No Extracurriculars? Try the Congressional Award or Learning Something New
If you’re starting your sophomore or junior year and don’t already have an extracurricular activity that you can see turning into a leadership position, or something that you can describe as central to your life, it’s probably time to hunt something out.
College admissions readers definitely want to see you being involved in some kind of activity outside of class.
The type of thing you’re involved in isn’t as important as what you do in it. You can be involved in activities at your school, or have a role as a community volunteer, or be actively working a job, or learning a skill outside of school. You could be acting, running, writing or care-giving. Whatever you’re attracted by, do it!
But, don’t worry, not every activity has to be one you lead. You can definitely take a member-only role sometimes. Your dedication to these activities, even when you’re not in the lead position, is also admirable. If you’re just joining a bunch of clubs haphazardly to up your “activity list” though, that’s not going to help you so much. There’s no way that one over-subscribed person could be fully engaged in all 20 clubs that they are claiming to be a member of.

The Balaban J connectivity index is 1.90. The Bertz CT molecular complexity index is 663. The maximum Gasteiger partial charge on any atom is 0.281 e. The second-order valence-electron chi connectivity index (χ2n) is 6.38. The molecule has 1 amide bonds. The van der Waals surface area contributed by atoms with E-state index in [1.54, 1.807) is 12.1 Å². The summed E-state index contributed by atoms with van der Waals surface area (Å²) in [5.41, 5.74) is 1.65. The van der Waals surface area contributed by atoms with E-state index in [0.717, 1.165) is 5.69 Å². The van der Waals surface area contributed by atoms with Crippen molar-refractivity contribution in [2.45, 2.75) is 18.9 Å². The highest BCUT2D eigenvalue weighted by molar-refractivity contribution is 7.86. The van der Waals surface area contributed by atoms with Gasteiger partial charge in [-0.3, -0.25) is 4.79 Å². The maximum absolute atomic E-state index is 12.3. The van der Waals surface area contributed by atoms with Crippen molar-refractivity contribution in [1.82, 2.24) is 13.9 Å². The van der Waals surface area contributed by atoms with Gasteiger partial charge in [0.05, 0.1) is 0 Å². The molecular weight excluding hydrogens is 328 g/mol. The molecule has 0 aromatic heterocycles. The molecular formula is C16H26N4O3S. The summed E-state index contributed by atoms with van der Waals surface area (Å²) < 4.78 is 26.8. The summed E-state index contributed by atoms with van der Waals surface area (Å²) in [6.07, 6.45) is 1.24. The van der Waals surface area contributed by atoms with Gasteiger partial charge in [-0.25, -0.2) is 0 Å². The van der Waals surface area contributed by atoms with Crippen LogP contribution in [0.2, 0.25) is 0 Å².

If you’re still not sure what to do, however, or are frustrated by a lack of activities offered at your school, or may you’re homeschooling in a country with few activity options at the high school level, look for activities you can do online, or independently.
Take a MOOC in a subject you might pursue in college.
Do an Outschool (https://outschool.com/) class in cooking, acting or computers, or teach one for younger kids.
Learn to code an app with CodeAcademy (https://www.codecademy.com/).
Take martial arts, language, or something else taught to mixed ages and adults in your current city.
Consider earning the Congressional Award (http://congressionalaward.org/), a program that honors Americans who devote time to serve the community, build up their personal strengths, and explore the world around them. The commitment is high, as with the Girl Scout Gold Award or the Eagle Scout Award, but it doesn’t require a team or troop to earn. Each aspirant sets their own goals, tracks them, and certifies them with a mentor. This same goal setting and achievement could be done without pursuing the congressional award as well. If a college sees that you’re the one who planned and achieved that goal, it will be intriguing, regardless of whether it was done as part of a formal program or award.
Are there other opportunities that TCKs could pursue when they might not have access to the kind of cool extracurriculars that are available to domestic high school students?